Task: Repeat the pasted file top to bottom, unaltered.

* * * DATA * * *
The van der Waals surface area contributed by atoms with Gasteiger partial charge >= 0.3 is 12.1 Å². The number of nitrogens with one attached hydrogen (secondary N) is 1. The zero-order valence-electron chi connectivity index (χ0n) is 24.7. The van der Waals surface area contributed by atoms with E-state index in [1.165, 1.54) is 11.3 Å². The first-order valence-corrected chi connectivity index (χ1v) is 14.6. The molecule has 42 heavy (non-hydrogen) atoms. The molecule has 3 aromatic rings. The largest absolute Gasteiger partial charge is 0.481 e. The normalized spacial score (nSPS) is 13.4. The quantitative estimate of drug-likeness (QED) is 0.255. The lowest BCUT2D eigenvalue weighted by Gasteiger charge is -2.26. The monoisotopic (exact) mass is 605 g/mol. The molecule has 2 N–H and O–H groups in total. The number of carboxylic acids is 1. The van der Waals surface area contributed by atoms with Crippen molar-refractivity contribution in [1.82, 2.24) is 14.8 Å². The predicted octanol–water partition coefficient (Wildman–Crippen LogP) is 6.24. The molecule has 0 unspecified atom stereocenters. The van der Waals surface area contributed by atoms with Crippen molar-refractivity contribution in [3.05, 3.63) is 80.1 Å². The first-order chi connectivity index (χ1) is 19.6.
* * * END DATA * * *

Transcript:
The van der Waals surface area contributed by atoms with Gasteiger partial charge >= 0.3 is 12.1 Å². The number of nitrogens with one attached hydrogen (secondary N) is 1. The zero-order valence-electron chi connectivity index (χ0n) is 24.7. The van der Waals surface area contributed by atoms with E-state index in [1.165, 1.54) is 11.3 Å². The first-order valence-corrected chi connectivity index (χ1v) is 14.6. The molecule has 42 heavy (non-hydrogen) atoms. The molecule has 3 aromatic rings. The largest absolute Gasteiger partial charge is 0.481 e. The normalized spacial score (nSPS) is 13.4. The quantitative estimate of drug-likeness (QED) is 0.255. The lowest BCUT2D eigenvalue weighted by Gasteiger charge is -2.26. The monoisotopic (exact) mass is 605 g/mol. The molecule has 2 N–H and O–H groups in total. The number of carboxylic acids is 1. The van der Waals surface area contributed by atoms with Crippen molar-refractivity contribution in [1.82, 2.24) is 14.8 Å². The predicted octanol–water partition coefficient (Wildman–Crippen LogP) is 6.24. The molecule has 0 unspecified atom stereocenters. The van der Waals surface area contributed by atoms with Crippen molar-refractivity contribution in [3.05, 3.63) is 80.1 Å². The first-order chi connectivity index (χ1) is 19.6.